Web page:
The Shape of the Division of Labour

The Shape of the Division of Labour

Nations, Industries and Households

The Cournot Centre series

Edited by Robert M. Solow and Jean-Philippe Touffut

How is work divided up in the household, within an industry, a nation or between continents? What are the dynamics of the division of labour? The wide-ranging contributions to this book explore these questions from technological, capital and political perspectives. They include in-depth studies of gender, the firm, countries’ economic specializations, ICTs, foreign direct investment and agriculture. In this book, ten distinguished contributors – economists, scholars and practitioners – take stock of the shape of the division of labour and provide useful policy recommendations.

Chapter 3: Labour Market Frictions as a Source of Comparative Advantage: Implications for Unemployment and Inequality

Elhanan Helpman

Subjects: economics and finance, labour economics


1 Elhanan Helpman INTRODUCTION Until the 1980s, studies of international trade were dominated by two sources of comparative advantage: technological capabilities and factor endowments. The former approach, originally attributed to David Ricardo, starts from the observation that sectoral relative labour productivity varies across countries, and derives from this feature implications for the structure of foreign trade. The latter approach, originally attributed to Eli Heckscher and reformulated by Bertil Ohlin, starts from the observation that endowments vary across countries, and derives from this feature implications for the structure of trade, assuming that technologies are the same in every country. While the Ricardian approach abstracts from differences in the composition of factor endowments, the Heckscher– Ohlin approach abstracts from differences in technologies. These two approaches are complementary to each other, emphasizing alternative sources of comparative advantage. Both focus, however, on explaining the structure of trade at the sectoral level, that is, on predicting which country exports food, which exports electronic products, which exports chemical products, and so forth. As growth in world trade proceeded at a rapid pace after World War Two, and especially so in manufactures, it became apparent that this focus was not adequate, because much of world trade was taking place within industries. Namely, many countries both exported and imported food, exported and imported electronic products, and exported and imported chemical products. Moreover, it was recognized that an emphasis on differences across countries, either in technologies or factor endowments, is useful for explaining trade among countries that differ from...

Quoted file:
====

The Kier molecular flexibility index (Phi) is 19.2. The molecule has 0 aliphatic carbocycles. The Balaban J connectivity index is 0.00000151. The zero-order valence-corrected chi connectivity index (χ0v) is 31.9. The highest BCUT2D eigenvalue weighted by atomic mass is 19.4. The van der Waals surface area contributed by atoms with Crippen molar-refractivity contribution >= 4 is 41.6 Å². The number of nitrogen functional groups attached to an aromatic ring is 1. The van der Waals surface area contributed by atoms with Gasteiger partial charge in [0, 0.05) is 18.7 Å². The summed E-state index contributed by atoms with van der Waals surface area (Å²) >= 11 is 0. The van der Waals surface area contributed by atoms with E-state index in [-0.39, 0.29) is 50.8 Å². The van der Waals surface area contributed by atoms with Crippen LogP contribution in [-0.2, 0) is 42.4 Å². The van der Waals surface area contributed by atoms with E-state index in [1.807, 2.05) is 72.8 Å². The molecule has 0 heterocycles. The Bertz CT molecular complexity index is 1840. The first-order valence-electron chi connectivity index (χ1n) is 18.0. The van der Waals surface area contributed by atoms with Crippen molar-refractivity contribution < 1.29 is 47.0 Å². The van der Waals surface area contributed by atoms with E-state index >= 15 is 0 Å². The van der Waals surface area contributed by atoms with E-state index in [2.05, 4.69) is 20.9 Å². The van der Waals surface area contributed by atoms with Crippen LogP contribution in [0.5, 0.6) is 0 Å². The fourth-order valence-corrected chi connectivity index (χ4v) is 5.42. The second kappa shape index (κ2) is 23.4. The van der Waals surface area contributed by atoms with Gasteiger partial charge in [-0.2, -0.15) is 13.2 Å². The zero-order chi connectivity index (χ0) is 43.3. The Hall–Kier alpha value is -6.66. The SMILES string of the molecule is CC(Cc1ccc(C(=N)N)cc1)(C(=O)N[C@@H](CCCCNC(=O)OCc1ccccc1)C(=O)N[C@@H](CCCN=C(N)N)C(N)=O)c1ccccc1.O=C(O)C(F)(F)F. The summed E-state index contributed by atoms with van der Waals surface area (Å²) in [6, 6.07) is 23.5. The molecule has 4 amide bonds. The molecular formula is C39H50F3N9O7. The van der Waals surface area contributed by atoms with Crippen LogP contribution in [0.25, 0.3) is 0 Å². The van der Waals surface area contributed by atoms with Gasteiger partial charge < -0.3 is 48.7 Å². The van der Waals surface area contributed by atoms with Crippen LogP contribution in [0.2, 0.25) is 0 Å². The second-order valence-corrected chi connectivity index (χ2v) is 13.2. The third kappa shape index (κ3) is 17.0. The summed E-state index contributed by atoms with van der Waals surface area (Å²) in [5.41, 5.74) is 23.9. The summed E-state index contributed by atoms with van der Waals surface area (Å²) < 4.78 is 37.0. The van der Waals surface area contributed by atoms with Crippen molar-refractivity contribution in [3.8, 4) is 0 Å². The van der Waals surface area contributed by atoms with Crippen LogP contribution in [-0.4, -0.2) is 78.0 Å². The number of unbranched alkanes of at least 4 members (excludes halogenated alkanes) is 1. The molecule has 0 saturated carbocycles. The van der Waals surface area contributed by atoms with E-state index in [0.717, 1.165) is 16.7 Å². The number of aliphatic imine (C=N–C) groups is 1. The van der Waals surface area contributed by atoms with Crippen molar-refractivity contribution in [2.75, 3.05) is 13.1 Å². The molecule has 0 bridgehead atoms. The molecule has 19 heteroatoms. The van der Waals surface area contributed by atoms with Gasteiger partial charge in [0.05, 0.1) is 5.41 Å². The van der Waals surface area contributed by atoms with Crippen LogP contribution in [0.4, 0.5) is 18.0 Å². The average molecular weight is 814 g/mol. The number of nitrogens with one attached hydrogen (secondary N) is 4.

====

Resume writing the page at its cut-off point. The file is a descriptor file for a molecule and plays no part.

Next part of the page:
You are not authenticated to view the full text of this chapter or article.

Elgaronline requires a subscription or purchase to access the full text of books or journals. Please login through your library system or with your personal username and password on the homepage.

Non-subscribers can freely search the site, view abstracts/ extracts and download selected front matter and introductory chapters for personal use.

Your library may not have purchased all subject areas. If you are authenticated and think you should have access to this title, please contact your librarian.

Further information